BTC JUST RELEASED: How to make incentives work better for North Carolina
October 8, 2012
Few subjects remain more controversial in today’s state-level policy debates than economic development incentives as we saw again last week. Despite continuing questions about the long-term effectiveness of incentives, however, these programs are nonetheless one of the most common tools used by state and local professional economic developers for industrial recruitment and local business expansion.
We released a special report today provides credible evidence of specific, concrete policies (beyond those associated with clawbacks and performance requirements) that can improve the job creation levels associated with the state’s incentive programs.
Co-authored by leading economic development scholars Dr. Bill Lester and Dr. Nichola Lowe of UNC-Chapel Hill, and the Budget and Tax Center’s Allan Freyer, the report reveals the extent to which North Carolina’s incentive programs can be made more effective—and increase the level of job creation resulting from these programs—by harnessing these subsidies to strategic public investments in targeted, growing sectors of the state’s economy. Such strategic public investments range from workforce training programs at community colleges to sector-investments like the NC Biotech Center.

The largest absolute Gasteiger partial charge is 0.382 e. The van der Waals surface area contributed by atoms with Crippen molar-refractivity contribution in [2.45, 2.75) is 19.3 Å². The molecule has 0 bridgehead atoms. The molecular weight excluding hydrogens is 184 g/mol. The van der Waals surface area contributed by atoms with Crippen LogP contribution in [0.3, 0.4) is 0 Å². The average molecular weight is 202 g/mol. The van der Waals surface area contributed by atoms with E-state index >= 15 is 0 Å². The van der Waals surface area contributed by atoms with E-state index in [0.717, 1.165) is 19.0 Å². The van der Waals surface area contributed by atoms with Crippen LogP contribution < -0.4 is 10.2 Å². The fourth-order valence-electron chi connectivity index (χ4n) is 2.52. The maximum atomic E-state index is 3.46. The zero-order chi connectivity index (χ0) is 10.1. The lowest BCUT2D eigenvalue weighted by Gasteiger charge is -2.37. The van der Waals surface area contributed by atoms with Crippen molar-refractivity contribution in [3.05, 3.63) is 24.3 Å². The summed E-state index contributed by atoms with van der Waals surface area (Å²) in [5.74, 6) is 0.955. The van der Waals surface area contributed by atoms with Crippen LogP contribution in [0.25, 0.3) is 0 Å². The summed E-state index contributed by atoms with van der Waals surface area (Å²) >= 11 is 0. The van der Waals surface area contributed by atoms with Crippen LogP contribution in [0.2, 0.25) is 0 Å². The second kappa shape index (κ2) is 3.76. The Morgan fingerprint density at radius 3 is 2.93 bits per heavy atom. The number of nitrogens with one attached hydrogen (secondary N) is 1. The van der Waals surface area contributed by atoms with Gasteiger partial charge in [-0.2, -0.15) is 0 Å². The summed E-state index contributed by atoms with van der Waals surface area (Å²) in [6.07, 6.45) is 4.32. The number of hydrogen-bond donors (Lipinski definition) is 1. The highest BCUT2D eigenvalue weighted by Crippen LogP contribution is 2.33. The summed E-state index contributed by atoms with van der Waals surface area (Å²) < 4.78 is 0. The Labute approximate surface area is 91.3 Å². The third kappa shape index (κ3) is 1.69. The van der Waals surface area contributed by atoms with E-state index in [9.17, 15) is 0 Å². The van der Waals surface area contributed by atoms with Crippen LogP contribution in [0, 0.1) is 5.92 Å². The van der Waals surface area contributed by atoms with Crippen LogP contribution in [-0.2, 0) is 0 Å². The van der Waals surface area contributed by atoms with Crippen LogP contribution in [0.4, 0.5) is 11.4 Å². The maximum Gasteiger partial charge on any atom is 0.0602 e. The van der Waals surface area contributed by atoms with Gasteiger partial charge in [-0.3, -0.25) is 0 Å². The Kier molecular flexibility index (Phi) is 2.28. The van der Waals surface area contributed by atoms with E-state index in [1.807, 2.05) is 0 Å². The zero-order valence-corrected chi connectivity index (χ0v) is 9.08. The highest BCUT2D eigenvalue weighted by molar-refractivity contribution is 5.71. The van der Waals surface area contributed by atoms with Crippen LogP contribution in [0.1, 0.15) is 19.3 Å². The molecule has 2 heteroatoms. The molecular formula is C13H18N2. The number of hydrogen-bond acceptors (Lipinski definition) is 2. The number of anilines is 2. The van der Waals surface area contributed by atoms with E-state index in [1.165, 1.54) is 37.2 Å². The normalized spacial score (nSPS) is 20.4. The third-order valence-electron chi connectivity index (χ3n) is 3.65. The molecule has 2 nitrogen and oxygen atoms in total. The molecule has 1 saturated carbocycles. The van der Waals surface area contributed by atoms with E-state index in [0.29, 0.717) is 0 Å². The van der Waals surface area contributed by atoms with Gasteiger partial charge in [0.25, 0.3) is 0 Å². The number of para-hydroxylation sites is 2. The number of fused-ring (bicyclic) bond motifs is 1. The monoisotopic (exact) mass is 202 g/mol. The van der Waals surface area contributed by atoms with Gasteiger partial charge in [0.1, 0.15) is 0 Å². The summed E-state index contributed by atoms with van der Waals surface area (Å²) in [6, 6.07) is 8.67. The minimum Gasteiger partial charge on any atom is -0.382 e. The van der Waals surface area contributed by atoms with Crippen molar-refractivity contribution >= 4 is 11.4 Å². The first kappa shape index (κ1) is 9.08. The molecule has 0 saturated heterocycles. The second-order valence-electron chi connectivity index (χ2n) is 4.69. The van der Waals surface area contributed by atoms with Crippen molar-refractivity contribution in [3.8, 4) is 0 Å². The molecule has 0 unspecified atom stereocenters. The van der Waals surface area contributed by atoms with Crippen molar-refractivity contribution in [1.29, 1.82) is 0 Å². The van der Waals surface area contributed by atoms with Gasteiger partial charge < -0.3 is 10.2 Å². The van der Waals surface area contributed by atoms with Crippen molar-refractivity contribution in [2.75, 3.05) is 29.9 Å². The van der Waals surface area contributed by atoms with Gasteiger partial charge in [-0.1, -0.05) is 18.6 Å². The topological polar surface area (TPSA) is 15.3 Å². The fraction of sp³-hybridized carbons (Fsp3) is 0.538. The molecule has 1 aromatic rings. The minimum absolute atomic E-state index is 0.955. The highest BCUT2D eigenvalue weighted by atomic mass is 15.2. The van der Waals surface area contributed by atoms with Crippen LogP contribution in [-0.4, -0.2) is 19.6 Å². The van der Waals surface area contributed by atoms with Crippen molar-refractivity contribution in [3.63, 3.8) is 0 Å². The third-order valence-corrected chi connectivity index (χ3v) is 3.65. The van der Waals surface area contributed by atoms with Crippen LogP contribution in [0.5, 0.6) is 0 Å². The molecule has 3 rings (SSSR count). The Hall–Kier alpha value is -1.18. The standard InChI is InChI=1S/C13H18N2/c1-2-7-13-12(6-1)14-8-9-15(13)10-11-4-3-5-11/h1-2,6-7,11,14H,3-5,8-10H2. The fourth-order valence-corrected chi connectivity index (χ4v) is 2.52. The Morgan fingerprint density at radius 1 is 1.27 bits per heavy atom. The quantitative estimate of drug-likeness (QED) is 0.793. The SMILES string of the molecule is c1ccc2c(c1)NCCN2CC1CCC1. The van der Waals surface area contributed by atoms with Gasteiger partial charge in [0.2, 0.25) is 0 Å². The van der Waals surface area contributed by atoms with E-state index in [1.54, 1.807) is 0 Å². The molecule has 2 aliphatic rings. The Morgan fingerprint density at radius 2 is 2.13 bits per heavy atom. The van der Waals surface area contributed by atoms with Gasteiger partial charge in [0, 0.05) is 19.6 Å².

The key finding of the report is that for retention projects, firms in mediated industries that received incentives created almost 30 percent greater employment growth than similar non-incentivized firms in the same industries from 1996-2008, while incentive-backed recruitment projects in mediated industries created an average of 27 more jobs per firm than were created in non-incentivized firms in the same industries.